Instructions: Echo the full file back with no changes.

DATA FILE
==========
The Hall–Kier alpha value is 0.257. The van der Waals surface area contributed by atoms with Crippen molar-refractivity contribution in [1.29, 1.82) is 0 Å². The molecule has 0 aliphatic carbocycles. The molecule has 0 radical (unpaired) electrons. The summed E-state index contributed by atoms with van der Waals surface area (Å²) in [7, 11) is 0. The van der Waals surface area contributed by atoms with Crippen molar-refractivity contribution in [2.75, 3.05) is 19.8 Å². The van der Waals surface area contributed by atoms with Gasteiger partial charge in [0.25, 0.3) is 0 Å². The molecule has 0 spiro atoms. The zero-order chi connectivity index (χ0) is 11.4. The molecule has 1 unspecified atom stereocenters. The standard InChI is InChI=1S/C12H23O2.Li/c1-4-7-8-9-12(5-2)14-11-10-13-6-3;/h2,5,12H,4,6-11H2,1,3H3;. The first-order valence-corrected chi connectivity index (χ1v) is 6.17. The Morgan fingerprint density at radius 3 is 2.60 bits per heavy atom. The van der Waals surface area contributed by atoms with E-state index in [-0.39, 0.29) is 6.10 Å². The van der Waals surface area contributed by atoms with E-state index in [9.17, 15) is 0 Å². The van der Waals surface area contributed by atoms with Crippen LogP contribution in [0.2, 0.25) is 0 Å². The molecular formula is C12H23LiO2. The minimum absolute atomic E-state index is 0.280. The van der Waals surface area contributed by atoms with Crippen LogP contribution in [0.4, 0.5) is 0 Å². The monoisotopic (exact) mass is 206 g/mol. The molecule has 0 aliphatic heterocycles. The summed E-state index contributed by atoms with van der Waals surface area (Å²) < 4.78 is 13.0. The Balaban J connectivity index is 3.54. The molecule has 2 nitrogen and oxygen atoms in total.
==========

The Hall–Kier alpha value is 0.257. The van der Waals surface area contributed by atoms with Crippen molar-refractivity contribution in [1.29, 1.82) is 0 Å². The molecule has 0 aliphatic carbocycles. The molecule has 0 radical (unpaired) electrons. The summed E-state index contributed by atoms with van der Waals surface area (Å²) in [7, 11) is 0. The van der Waals surface area contributed by atoms with Crippen molar-refractivity contribution in [2.75, 3.05) is 19.8 Å². The van der Waals surface area contributed by atoms with Gasteiger partial charge in [0.25, 0.3) is 0 Å². The molecule has 0 spiro atoms. The zero-order chi connectivity index (χ0) is 11.4. The molecule has 1 unspecified atom stereocenters. The standard InChI is InChI=1S/C12H23O2.Li/c1-4-7-8-9-12(5-2)14-11-10-13-6-3;/h2,5,12H,4,6-11H2,1,3H3;. The first-order valence-corrected chi connectivity index (χ1v) is 6.17. The Morgan fingerprint density at radius 3 is 2.60 bits per heavy atom. The van der Waals surface area contributed by atoms with E-state index in [-0.39, 0.29) is 6.10 Å². The van der Waals surface area contributed by atoms with E-state index in [9.17, 15) is 0 Å². The van der Waals surface area contributed by atoms with Crippen LogP contribution in [0.2, 0.25) is 0 Å². The molecular formula is C12H23LiO2. The minimum absolute atomic E-state index is 0.280. The van der Waals surface area contributed by atoms with Crippen LogP contribution in [0.4, 0.5) is 0 Å². The monoisotopic (exact) mass is 206 g/mol. The molecule has 0 aliphatic heterocycles. The summed E-state index contributed by atoms with van der Waals surface area (Å²) < 4.78 is 13.0. The Balaban J connectivity index is 3.54. The molecule has 2 nitrogen and oxygen atoms in total.